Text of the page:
A Well-Known Quant Firm Is Looking for Traders Who Want to Bet on Sports

  • Susquehanna will wager on football, basketball from Dublin
  • Firm’s founder Yass is a poker whizz who deploys statistics

Susquehanna International Group has always embraced game theory, taking employees to baseball games and using poker as a tool for teaching its traders. Now the U.S. firm is betting that gambling on sports could be its next winning investment strategy.

Susquehanna has set up a unit at its Dublin office to wager on sports including basketball, American football, soccer and tennis. The business, called Nellie Analytics, has advertised to hire quantitative analysts and computer technicians. The team already includes an ex-Goldman Sachs Group Inc. convertible-bond trader as well as a former wine trader who’s also played professional poker.

“We felt that our market-making background could be conducive to sports trading because the challenges of analyzing large amounts of data in real time is a core competency of ours,” said David Pollard, Susquehanna’s head of strategic planning and special counsel in Bala Cynwyd, Pennsylvania. “Although trading volumes for U.S. sports on European betting exchanges are not currently significant, sports trading seemed like a good domain to extend what we do in other markets, and we’ll see if the trading volume materializes.”

Illegal in most American states, gambling on sports is legal and growing in much of Europe and Asia. The market is worth about $57 billion annually, according to Warwick Bartlett, chief executive officer of Global Betting and Gaming Consultants, based on the Isle of Man. That figure could rise to $70 billion by 2022, he said.

Getting Involved

As the market grows, it’s starting to catch the eye of financial traders. Former Goldman Sachs metals trader Charles McGarraugh last year joined London-based Stratagem Technologies Ltd., which uses quantitative analysis and machine learning to build models to predict the outcome of sporting events.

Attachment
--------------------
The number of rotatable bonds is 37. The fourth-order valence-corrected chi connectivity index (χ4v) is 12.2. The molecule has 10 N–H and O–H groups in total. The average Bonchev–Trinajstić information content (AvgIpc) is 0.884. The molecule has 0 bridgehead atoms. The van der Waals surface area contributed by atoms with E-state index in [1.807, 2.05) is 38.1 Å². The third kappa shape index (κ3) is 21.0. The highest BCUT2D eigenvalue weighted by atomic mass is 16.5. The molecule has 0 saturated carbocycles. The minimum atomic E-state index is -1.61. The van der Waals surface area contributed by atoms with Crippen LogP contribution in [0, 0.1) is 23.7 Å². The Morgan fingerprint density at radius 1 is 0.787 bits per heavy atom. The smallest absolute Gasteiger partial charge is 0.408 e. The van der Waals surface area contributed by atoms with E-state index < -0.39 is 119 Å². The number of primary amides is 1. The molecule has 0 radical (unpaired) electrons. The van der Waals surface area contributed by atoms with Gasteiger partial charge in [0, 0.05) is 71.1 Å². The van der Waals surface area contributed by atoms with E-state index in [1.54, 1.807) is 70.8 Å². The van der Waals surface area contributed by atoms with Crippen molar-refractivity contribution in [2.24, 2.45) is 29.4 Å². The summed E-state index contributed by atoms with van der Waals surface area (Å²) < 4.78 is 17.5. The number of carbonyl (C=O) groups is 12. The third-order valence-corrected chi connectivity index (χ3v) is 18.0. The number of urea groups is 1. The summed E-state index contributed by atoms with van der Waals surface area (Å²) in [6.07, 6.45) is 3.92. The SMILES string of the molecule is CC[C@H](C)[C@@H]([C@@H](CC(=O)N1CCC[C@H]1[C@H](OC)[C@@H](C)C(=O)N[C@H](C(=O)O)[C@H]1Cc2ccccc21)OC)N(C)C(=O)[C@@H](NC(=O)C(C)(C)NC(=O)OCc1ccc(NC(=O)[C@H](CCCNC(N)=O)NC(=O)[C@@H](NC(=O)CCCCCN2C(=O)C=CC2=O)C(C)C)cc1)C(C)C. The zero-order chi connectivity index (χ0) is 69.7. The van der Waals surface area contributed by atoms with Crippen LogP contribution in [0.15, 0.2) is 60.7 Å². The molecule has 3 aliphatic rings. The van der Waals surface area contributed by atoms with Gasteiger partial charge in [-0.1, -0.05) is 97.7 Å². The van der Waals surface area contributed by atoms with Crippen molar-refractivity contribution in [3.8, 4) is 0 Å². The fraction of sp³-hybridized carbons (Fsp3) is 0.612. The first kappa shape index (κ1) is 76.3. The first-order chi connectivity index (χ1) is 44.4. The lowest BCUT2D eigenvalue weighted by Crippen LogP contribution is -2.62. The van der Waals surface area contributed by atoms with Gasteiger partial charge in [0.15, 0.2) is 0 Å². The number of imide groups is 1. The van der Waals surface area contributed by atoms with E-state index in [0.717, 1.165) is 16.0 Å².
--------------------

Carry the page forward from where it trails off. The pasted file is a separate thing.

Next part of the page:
There are several ways to trade sports. One is to use mass-data collection and algorithms to generate odds for games or races that are hopefully more accurate than those offered by bookmakers. Traders can also use arbitrage to profit from the different odds offered on different platforms.

Susquehanna’s Pollard declined to comment further on his firm’s strategy, how it would place its bets and the size of its sports-gambling money pool. The company seeks to draw lessons from watching and participating in sports, and takes part in poker tournaments, chess matches and even video gaming. It also operates a blog called Raise Your Game, which covers strategies for poker, fantasy sports and Scrabble.

Founder Jeff Yass became enthusiastic about poker in college and once wrote a scientific paper on the statistical and mathematical analysis of horse racing, according to a 2009 article in Philadelphia Magazine. Susquehanna describes itself on its website as a quantitative trading firm, or one that uses computer models. It has more than 1,900 employees worldwide, including about 300 in Dublin.

It’s difficult to profit from sports gambling because markets have become more efficient, according to GBGC’s Bartlett. A firm or individual who continually beats their bookmaker is also likely to have their bets rejected before too long.

“The market adjusts very quickly,” Bartlett said. “There are so many variables. You could say the stock market is not so different from that.”

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